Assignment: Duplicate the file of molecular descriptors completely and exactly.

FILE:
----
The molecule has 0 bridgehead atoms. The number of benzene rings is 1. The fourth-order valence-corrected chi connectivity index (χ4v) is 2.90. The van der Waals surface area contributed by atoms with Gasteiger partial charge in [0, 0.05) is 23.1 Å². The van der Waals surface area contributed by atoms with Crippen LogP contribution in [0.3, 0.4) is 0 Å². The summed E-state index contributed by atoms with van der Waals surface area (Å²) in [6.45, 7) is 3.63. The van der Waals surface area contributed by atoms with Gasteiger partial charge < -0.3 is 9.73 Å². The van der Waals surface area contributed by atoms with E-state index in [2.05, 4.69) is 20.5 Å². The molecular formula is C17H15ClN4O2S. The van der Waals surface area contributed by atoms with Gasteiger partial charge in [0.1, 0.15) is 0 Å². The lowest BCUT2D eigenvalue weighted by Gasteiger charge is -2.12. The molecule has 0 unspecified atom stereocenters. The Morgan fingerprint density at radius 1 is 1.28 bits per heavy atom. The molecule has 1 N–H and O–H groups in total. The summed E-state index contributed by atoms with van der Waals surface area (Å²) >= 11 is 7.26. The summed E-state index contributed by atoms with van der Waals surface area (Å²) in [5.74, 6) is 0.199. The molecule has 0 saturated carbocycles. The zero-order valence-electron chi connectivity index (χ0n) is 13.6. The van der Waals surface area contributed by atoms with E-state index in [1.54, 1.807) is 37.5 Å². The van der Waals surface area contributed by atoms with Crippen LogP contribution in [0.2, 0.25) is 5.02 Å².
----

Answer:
The molecule has 0 bridgehead atoms. The number of benzene rings is 1. The fourth-order valence-corrected chi connectivity index (χ4v) is 2.90. The van der Waals surface area contributed by atoms with Gasteiger partial charge in [0, 0.05) is 23.1 Å². The van der Waals surface area contributed by atoms with Crippen LogP contribution in [0.3, 0.4) is 0 Å². The summed E-state index contributed by atoms with van der Waals surface area (Å²) in [6.45, 7) is 3.63. The van der Waals surface area contributed by atoms with Gasteiger partial charge < -0.3 is 9.73 Å². The van der Waals surface area contributed by atoms with E-state index in [2.05, 4.69) is 20.5 Å². The molecular formula is C17H15ClN4O2S. The van der Waals surface area contributed by atoms with Gasteiger partial charge in [0.1, 0.15) is 0 Å². The lowest BCUT2D eigenvalue weighted by Gasteiger charge is -2.12. The molecule has 0 unspecified atom stereocenters. The Morgan fingerprint density at radius 1 is 1.28 bits per heavy atom. The molecule has 1 N–H and O–H groups in total. The summed E-state index contributed by atoms with van der Waals surface area (Å²) >= 11 is 7.26. The summed E-state index contributed by atoms with van der Waals surface area (Å²) in [5.74, 6) is 0.199. The molecule has 0 saturated carbocycles. The zero-order valence-electron chi connectivity index (χ0n) is 13.6. The van der Waals surface area contributed by atoms with E-state index in [1.54, 1.807) is 37.5 Å². The van der Waals surface area contributed by atoms with Crippen LogP contribution in [0.2, 0.25) is 5.02 Å².